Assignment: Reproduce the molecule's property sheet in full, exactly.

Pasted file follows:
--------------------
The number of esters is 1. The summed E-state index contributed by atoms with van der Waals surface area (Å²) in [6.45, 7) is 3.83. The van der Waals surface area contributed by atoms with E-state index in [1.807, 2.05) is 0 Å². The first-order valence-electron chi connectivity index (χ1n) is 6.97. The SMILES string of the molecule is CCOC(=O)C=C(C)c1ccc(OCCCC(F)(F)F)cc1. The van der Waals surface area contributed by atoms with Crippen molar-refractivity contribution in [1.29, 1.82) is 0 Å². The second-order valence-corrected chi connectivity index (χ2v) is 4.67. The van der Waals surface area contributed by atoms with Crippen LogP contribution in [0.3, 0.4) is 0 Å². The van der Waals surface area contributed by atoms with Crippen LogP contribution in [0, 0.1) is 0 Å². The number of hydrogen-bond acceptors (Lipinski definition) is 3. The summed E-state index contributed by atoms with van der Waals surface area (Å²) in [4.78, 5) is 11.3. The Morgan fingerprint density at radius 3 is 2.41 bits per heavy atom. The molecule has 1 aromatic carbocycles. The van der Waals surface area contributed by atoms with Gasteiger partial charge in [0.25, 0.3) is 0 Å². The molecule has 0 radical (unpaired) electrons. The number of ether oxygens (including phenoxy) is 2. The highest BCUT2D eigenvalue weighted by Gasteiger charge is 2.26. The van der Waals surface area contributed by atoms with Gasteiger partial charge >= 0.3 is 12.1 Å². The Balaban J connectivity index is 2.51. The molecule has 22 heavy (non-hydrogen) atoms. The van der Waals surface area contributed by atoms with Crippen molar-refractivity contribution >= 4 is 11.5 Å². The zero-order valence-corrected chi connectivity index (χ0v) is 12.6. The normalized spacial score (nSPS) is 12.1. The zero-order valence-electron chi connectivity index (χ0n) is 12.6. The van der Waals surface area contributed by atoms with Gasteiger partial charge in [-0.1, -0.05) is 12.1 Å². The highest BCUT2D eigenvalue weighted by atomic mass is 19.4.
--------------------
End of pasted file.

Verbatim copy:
The number of esters is 1. The summed E-state index contributed by atoms with van der Waals surface area (Å²) in [6.45, 7) is 3.83. The van der Waals surface area contributed by atoms with E-state index in [1.807, 2.05) is 0 Å². The first-order valence-electron chi connectivity index (χ1n) is 6.97. The SMILES string of the molecule is CCOC(=O)C=C(C)c1ccc(OCCCC(F)(F)F)cc1. The van der Waals surface area contributed by atoms with Crippen molar-refractivity contribution in [1.29, 1.82) is 0 Å². The second-order valence-corrected chi connectivity index (χ2v) is 4.67. The van der Waals surface area contributed by atoms with Crippen LogP contribution in [0.3, 0.4) is 0 Å². The van der Waals surface area contributed by atoms with Crippen LogP contribution in [0, 0.1) is 0 Å². The number of hydrogen-bond acceptors (Lipinski definition) is 3. The summed E-state index contributed by atoms with van der Waals surface area (Å²) in [4.78, 5) is 11.3. The Morgan fingerprint density at radius 3 is 2.41 bits per heavy atom. The molecule has 1 aromatic carbocycles. The van der Waals surface area contributed by atoms with Gasteiger partial charge in [0.25, 0.3) is 0 Å². The molecule has 0 radical (unpaired) electrons. The number of ether oxygens (including phenoxy) is 2. The highest BCUT2D eigenvalue weighted by Gasteiger charge is 2.26. The van der Waals surface area contributed by atoms with Gasteiger partial charge >= 0.3 is 12.1 Å². The Balaban J connectivity index is 2.51. The molecule has 22 heavy (non-hydrogen) atoms. The van der Waals surface area contributed by atoms with Crippen molar-refractivity contribution >= 4 is 11.5 Å². The zero-order valence-corrected chi connectivity index (χ0v) is 12.6. The normalized spacial score (nSPS) is 12.1. The zero-order valence-electron chi connectivity index (χ0n) is 12.6. The van der Waals surface area contributed by atoms with Gasteiger partial charge in [-0.1, -0.05) is 12.1 Å². The highest BCUT2D eigenvalue weighted by atomic mass is 19.4.